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About this poet

Adrian Matejka was born into a military family in Nuremburg, Germany, in 1971, and he grew up in California and Indiana. He received a BA from Indiana University in 1995 and an MFA from Southern Illinois University–Carbondale in 2001.

He is the author of Map to the Stars (Penguin, 2017); The Big Smoke (Penguin, 2013), which won the 2014 Anisfield-Wolf Book Award and was a finalist for both the National Book Award and the Pulitzer Prize; Mixology (Penguin, 2009), which was a winner of the 2008 National Poetry Series; and The Devil’s Garden (Alice James Books, 2003), which received the 2002 New York/New England Book Award.

Matejka’s poetry is known for its inventive, often multidisciplinary exploration of identity and cultural history. Rodney Jones writes, "Adrian Matejka plays the language like a horn, with a cool inventiveness and bravura phrasing, yet his poems are as notable for their humanity as their flourishes and riffs at the borders of expression. His singular gift is to write outside the usual habits of communication and yet to deliver again and again the inside story, the testament of a life."

In an interview with Barely South Review, he cites the poet Yusef Komunyakaa as an influence: “He was like an emcee—or maybe more appropriately, a jazz soloist. When I heard him read, I knew I wanted to write poems.”

Matejka is the recipient of fellowships and awards from the Guggenheim Foundation, the Illinois Arts Council, the Lannan Foundation, and United States Artists, among others. In 2018, he was appointed state poet laureate of Indiana. In 2019, Matejka was the recipient of a 2019 Creative Writing Fellowship from the National Endowment for the Arts. He currently teaches creative writing at Indiana University. He lives with his wife, the poet Stacey Lynn Brown, in Bloomington, Indiana.


Bibliography

Map to the Stars (Penguin, 2017)
The Big Smoke (Penguin, 2013)
Mixology (Penguin, 2009)
The Devil’s Garden (Alice James Books, 2003)

Mail-Order Planets

In 1981, Eris’s spacious face hadn’t been discovered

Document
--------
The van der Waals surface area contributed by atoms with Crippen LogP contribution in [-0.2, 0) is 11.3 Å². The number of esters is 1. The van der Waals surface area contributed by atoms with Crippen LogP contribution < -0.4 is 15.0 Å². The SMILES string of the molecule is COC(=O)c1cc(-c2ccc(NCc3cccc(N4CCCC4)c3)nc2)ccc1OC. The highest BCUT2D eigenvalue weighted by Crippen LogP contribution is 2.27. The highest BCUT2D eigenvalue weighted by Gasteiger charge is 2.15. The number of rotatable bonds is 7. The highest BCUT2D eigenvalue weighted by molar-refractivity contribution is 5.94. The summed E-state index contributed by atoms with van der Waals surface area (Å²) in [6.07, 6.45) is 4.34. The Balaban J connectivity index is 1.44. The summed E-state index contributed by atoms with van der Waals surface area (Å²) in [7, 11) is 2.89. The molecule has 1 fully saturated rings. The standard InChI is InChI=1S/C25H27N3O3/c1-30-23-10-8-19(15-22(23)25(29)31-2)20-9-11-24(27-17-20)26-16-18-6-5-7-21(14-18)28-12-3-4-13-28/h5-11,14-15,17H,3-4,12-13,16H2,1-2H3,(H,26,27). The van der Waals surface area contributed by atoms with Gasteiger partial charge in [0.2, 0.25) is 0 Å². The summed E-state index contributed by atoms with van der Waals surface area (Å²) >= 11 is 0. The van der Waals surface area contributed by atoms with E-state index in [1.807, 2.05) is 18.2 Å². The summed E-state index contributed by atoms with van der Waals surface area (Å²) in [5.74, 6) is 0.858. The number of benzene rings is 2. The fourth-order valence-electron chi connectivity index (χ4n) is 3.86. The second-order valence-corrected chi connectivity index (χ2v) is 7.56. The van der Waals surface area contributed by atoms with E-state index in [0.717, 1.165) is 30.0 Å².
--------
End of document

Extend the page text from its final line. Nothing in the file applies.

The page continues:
yet, my mother hadn’t taken a day off from Fort Ben
yet, & Pluto was still a planet. One of nine celestial
bodies snapped into drummed orbits around the Sun
like the orthodontic rubber bands no one in Carriage House
had. I hid my gaps by not smiling, imagining an astronaut
future as sharp & fixed as a dentist’s smile—236 miles
above Earth where up & down are instructions instead
of directions. Behind a mirrored visor, the singing inside
my American-flagged extravehicular mobility unit
so robust it could keep a black boy from Indiana breathing
in outer space. We didn’t have any solar system models
at PS113, so I had to get my own. I dove into dumpsters
searching for cans & bottles under the OJ cartons & maggots
fat in swallows of juice. I dug through frozen dinner boxes
& apple cores shaped like moldy infinities, then foraged
the iced-out underpass—M&MKim painted in moon-
eyed red, then X-ed out with black paint by the time
the frost went away. I hunted the ice- & tire-clogged creek
where I would have spun the bottle with Cynthia
from science class if I wasn’t chicken. The A&P paid
by the pound & I dragged sacks stuffed with sand-filled
Schlitz & Tab cans around back where the braceface
sweating on the scale knew my game & paid me anyway.
Three months of collecting & I had enough money
to order our system from the black of a Star Trek comic—
all nine planets in adjustable orbits & Earth’s majesty
anchoring the third lane. The kid in the ad was as excited
as I was—waiting for the mailman every day after mailing
five wrinkled bills—but the solar system never came.

From Map to the Stars by Adrian Matejka, published by Penguin Books, an imprint of Penguin Publishing Group, a division of Penguin Random House LLC. Copyright © 2017 by Adrian Matejka.

From Map to the Stars by Adrian Matejka, published by Penguin Books, an imprint of Penguin Publishing Group, a division of Penguin Random House LLC. Copyright © 2017 by Adrian Matejka.

Adrian Matejka

Adrian Matejka

Adrian Matejka is the author of The Big Smoke (Penguin, 2013), which was nominated for both a National Book Award and a Pulitzer Prize. He lives in Bloomington, Indiana. 

by this poet

poem

If there was ever a chance to go to outer space,
     it wasn’t here & it wasn’t for me, as off balance
on this distant planet as a buster getting a mouthful
     of knuckles. If there was a possibility of making it
out of this heliosphere, there never really was.
     Four eyes

poem

 

—Indiana Dunes National Lakeshore, 2016

 

1.

Just off of Highway 12, Sandburg’s signature
of time & eternity: the muggy marshes

& thick forests of the mind, sand that sings
its memory of glaciers & the glaciers before

them. 14,000 years of them.

poem

—after “Trumpet,” Jean-Michel Basquiat


the broken sprawl & crawl
of Basquiat’s paints, the thin cleft

          of villainous pigments wrapping 

each frame like the syntax
          in somebody else’s relaxed

explanation of lateness: what had

2